cult for a man of the strictest justice not to favour himself too much, in the calmest moments of solitary meditation; how much more then, when his passions are agitated by a sense of wrong, and his attention is engrossed by pain, interest, or danger. It is not enough that we know that we suffer by the conduct of another; it must be clear that he designedly or willingly makes us suffer. We are bound to inquire too, how much his fault is extenuated by mistake, • inadvertence or pardonable negligence. We must take care not to charge to design, what was the effect of accident. In the case of injuries done to ourselves we are in so peculiar a situation, that it is almost as difficult to see them as they really are, as for the eye to see itself. Self-love is in these cases a medium of a very singular kind.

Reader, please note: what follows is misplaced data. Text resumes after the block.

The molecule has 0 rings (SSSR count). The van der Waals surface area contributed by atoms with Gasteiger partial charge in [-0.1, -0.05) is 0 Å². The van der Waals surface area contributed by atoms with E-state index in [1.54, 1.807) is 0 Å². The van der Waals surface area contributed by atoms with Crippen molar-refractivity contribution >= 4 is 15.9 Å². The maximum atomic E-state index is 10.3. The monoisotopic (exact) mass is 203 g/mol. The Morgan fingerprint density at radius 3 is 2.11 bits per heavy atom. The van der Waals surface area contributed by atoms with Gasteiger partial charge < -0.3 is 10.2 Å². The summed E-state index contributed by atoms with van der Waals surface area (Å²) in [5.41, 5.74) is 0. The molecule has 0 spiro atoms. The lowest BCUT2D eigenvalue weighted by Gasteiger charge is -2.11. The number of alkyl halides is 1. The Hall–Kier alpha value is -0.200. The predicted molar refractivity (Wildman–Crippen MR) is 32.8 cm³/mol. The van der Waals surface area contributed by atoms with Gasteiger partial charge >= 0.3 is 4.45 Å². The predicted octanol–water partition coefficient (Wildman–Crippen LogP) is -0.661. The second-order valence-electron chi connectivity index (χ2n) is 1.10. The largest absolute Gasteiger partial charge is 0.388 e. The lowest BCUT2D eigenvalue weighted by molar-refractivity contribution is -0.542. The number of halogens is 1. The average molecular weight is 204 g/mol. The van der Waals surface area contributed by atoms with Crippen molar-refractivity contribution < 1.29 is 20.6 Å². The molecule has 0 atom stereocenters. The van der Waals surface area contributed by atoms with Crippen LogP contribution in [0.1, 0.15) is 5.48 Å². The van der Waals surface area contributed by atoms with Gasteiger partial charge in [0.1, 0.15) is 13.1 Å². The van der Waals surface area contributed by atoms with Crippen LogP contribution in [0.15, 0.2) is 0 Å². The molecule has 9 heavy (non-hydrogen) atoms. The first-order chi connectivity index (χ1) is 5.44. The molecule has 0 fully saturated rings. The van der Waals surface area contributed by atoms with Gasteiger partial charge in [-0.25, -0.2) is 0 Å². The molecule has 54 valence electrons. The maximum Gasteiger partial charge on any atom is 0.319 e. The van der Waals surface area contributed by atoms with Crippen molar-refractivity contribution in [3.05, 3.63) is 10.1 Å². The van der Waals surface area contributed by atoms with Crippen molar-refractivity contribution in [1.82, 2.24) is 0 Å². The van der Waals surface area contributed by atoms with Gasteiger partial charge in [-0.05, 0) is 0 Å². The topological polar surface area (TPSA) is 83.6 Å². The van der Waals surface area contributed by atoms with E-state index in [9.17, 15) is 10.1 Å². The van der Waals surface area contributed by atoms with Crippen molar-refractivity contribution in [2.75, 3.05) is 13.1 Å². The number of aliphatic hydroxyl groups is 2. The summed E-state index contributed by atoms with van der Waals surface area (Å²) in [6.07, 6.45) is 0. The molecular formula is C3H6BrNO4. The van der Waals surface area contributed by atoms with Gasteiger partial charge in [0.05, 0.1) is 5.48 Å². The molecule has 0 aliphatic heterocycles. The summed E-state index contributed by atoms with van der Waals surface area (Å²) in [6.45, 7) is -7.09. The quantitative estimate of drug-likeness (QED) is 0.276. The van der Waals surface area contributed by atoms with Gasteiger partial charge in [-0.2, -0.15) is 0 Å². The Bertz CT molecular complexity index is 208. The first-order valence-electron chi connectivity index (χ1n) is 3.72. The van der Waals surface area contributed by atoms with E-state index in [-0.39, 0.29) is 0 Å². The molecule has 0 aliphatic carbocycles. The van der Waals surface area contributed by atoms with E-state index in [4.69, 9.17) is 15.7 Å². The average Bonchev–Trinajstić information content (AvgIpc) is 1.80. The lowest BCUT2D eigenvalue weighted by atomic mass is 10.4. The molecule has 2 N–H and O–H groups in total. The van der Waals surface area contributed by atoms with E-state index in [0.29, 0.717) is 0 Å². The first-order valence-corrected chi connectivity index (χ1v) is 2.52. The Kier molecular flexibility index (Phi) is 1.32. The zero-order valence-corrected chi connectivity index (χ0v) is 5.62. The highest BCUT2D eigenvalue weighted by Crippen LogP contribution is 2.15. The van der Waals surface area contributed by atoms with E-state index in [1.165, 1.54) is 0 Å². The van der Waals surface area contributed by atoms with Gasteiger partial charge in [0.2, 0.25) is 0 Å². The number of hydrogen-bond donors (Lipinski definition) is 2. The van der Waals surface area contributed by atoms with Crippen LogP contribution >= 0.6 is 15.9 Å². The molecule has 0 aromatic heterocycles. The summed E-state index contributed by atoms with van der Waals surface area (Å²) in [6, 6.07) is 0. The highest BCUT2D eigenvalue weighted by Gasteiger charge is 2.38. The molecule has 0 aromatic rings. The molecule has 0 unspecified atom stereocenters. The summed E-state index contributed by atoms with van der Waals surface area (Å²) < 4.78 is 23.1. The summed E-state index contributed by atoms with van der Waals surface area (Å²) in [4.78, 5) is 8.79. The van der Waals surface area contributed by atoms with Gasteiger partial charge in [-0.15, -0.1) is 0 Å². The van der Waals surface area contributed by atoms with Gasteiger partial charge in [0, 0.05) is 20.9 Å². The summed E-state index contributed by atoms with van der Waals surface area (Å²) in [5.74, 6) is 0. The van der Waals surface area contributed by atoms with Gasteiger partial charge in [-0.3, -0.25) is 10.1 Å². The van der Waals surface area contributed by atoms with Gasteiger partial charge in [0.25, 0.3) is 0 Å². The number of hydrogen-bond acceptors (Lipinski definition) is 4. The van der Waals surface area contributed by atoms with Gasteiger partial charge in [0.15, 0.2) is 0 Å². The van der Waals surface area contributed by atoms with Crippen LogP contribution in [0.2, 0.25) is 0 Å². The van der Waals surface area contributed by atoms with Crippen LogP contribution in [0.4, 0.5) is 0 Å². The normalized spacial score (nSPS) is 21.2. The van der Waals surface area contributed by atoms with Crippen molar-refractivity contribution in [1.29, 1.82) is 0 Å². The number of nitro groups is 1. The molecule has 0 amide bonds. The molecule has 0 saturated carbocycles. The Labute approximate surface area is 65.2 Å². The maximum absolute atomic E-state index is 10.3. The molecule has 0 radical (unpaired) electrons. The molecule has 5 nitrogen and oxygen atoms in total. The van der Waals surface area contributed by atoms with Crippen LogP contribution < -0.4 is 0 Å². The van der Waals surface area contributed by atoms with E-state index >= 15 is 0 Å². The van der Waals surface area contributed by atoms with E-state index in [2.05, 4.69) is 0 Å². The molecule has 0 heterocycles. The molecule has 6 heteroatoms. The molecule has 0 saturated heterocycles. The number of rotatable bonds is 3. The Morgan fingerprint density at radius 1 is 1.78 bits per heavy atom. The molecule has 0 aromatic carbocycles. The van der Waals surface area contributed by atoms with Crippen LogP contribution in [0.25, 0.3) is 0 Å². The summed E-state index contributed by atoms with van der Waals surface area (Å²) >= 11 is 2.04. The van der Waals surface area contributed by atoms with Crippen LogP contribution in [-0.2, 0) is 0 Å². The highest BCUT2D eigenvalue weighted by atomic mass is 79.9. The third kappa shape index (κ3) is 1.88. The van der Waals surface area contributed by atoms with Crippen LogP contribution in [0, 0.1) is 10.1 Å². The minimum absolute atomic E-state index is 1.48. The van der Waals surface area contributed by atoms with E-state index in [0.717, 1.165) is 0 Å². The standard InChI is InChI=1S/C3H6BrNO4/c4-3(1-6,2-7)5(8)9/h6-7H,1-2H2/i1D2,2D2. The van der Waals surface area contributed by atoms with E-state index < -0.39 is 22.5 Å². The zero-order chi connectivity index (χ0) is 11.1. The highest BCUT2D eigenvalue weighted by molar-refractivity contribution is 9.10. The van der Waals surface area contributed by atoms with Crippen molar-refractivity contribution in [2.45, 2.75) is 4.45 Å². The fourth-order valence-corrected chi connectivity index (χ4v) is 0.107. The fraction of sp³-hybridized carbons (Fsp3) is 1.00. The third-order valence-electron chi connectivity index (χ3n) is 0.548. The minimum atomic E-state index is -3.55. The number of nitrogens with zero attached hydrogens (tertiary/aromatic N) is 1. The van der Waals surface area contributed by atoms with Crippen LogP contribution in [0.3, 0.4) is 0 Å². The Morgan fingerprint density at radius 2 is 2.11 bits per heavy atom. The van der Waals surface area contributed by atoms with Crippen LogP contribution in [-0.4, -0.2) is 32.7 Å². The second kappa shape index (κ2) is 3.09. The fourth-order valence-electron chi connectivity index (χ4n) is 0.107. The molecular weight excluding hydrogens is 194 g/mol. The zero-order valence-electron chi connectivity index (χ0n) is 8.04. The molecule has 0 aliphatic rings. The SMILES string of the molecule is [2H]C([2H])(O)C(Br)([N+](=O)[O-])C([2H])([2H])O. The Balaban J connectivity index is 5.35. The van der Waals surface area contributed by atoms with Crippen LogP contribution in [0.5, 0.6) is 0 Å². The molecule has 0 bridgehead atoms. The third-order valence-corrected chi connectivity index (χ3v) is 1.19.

It magnifies every thing which is amiss in others, while at the same time it lessens every thing amiss in ourselves. This seems to point us to the propriety of submitting our cause to the judgment of others, whose passions are cool, whose reason is unprejudiced, and above all, who are not interested to flatter us.
When we have done all this; when we have made every allowance for inadvertence and misunderstanding, for the partialities of self-love, and the false lights in which every thing is placed by anger; when we have collected the most ample evidence, and subjected our cause to unprejudiced revision; then, perhaps some of you